Save the 27 CAMPAIGN

911 Elephant – Elephant Emergency Intervention


THANK YOU TO EVERYONE WHO SUPPORTED THIS CAMPAIGN. WE FINALLY GOT THE GREEN LIGHT FROM THE MOZAMBICAN AUTHORITIES TO GO AHEAD WITH THE CAPTURE AND RELOCATION AND THIS PROJECT WILL COMMENCE SOON. FOR FUTURE UPDATES ON #SAVETHE27 BE SURE TO FOLLOW US ON SOCIAL MEDIA.

Elephants, Rhinos & People (ERP.ngo) recently received reports of two elephant bulls in Mozambique that are in an unprotected area that are populated by rural farmers and villages. This is a potentially explosive situation, as elephants and humans clash leading to tragedies on both sides. Just two months ago, two other elephants in Mozambique attacked and killed a woman and both elephants were shot (article). When ERP went to investigate we found not two, but seventeen elephants in this area with reports of ten more in the vicinity. As winter time approaches, these elephants are more likely to wander into areas with crops, endangering the lives of elephants and people. The family of elephants we found also has babies and a tusker, putting them at especially high risk.

HelpUs---Savethe27.jpg
Working for Elephants, Rhinos & People (ERP.ngo) in the background, from my home in the US, I rarely get the opportunity to be on ground during ERP field projects. As I was already in South Africa last week, I got to join an unforgettable 911 Elephant project that started at 4 a.m. on March 26, 2018. What would’ve been a small tracking project, turned out to be the beginning of a big rescue operation of at least 17 elephants, but we estimate probably closer to 30.
— Jan van Rensburg, Director, ERP USA - March 26, 2018

 

FIELD REPORT


Elephants, Rhinos & People (ERP.ngo) recently received reports of two elephant bulls in Mozambique that are in an unprotected area. These bulls have wandered into areas close to human villages and are in imminent danger of being labeled 'problem animals'. Once these animals have been 'labeled', it is only a matter of time until culling permits will be issued for them. This same type of situation ended tragically less than 2 months ago in Mozambique.

This is a typical case of human/elephant conflict, where the subsistence farmers try to protect their crops from these elephants. In the worst of these cases, elephants attack people or farmers and villagers kill the elephants in a dire last-ditch attempt to save their livelihood and their family's food.  One can hardly blame them.

911 Elephant was born out of situations like these, where a decisive and urgent intervention is required to save an elephant's life. 

We knew the two bulls were in danger since one of them (called "Tag") have been fitted with a GPS collar (for monitoring and tracking purposes), and it was clear that one of the bulls had wandered into an area close to community villages. The bull was last known to travel near his mate (called "Along") and therefore our mission was to find Along, the second elephant, so that we can capture and relocate them to a safer area in the near future.

Elephants, Rhinos & People (ERP.ngo) received a briefing on the operation from Jaoa Almeida a wildlife veterinarian based in the Greater Lebombo Conservancy. After the briefing we proceeded to the grass landing strip, where pilot and conservationist Richard Fair took us to the air in his 4-seater Piper Tri-Pacer to the GPS location* last broadcasted by Tag’s collar.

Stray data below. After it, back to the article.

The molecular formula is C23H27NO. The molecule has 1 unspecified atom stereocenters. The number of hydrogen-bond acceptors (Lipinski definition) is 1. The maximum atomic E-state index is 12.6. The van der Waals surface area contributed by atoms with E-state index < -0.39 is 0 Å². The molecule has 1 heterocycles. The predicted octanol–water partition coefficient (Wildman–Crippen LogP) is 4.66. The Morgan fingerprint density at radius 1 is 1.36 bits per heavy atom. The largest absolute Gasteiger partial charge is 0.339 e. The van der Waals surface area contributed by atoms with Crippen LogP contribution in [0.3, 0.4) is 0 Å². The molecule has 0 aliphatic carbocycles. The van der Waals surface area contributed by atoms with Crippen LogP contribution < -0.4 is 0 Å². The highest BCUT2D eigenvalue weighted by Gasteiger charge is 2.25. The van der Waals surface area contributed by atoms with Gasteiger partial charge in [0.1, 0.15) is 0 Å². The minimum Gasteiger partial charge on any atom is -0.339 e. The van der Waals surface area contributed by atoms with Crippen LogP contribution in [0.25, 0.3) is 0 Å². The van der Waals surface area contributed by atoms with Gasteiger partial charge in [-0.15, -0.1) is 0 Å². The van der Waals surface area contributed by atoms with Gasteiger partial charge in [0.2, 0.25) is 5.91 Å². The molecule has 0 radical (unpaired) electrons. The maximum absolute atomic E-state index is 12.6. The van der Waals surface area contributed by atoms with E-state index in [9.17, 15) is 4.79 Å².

This picture shows the problem of farming and wilderness intersecting

This picture shows the problem of farming and wilderness intersecting

  Jaoa and Richard Planning the Operation

Jaoa and Richard Planning the Operation

  Richard, Tuan (from ERP) and Jaoa, ready to take off

Richard, Tuan (from ERP) and Jaoa, ready to take off

We couldn’t locate the Tag or Along at the last know GPS location and started a grid search to locate them. After about 10 minutes of searching, we saw a huge bull with impressive tusks looking at us from below and due to his tusk size called him Stud. Since this was not one of the original bulls we were looking to locate, we continued our search, knowing that we now had to relocate three elephants.

 

Stud from the air. He might be difficult to spot from a cellphone camera taken from the air, but he is an impressive creature. 

None of us expected what we saw next.  A family of 16 elephants, including 3 small babies. It was a majestic sight, especially from the air. 

We realized, however, that we suddenly had a much bigger rescue operation on our hands than we planned for.  One big tusker and a family with babies are incredibly vulnerable in this area and will need to be relocated as soon as possible to get them out of harm’s way, especially so close to winter.
— Jan van Rensburg, Director, ERP USA - March 26, 2018

 

Family of another 17 elephants, including three babies which are almost to small to see on this video. 

In the end, we did not locate the original elephants that we were looking for, and we’ve had reports of another group of 8 elephants not too far from this area. The ERP team and our partners on the ground are feverishly preparing for what will become the biggest 911 Elephant rescue operation to date

ERP has to secure all the necessary permitting and cooperation of the relevant authorities. We also must get the right equipment and team into this challenging area to move the 27 elephants to a safe location. In the meantime, our aim is to get some boots on the ground to keep track of where the elephants are, and to alert us if they are in imminent danger.  We will also be heading back as soon as we have a permit to collar one of the females in the family of 16, so that we can keep track of the herd’s movement. This will make it easier to locate them once we’re ready for the relocation operation

*For their safety, the location of the elephants is not revealed until they’re safely rescued.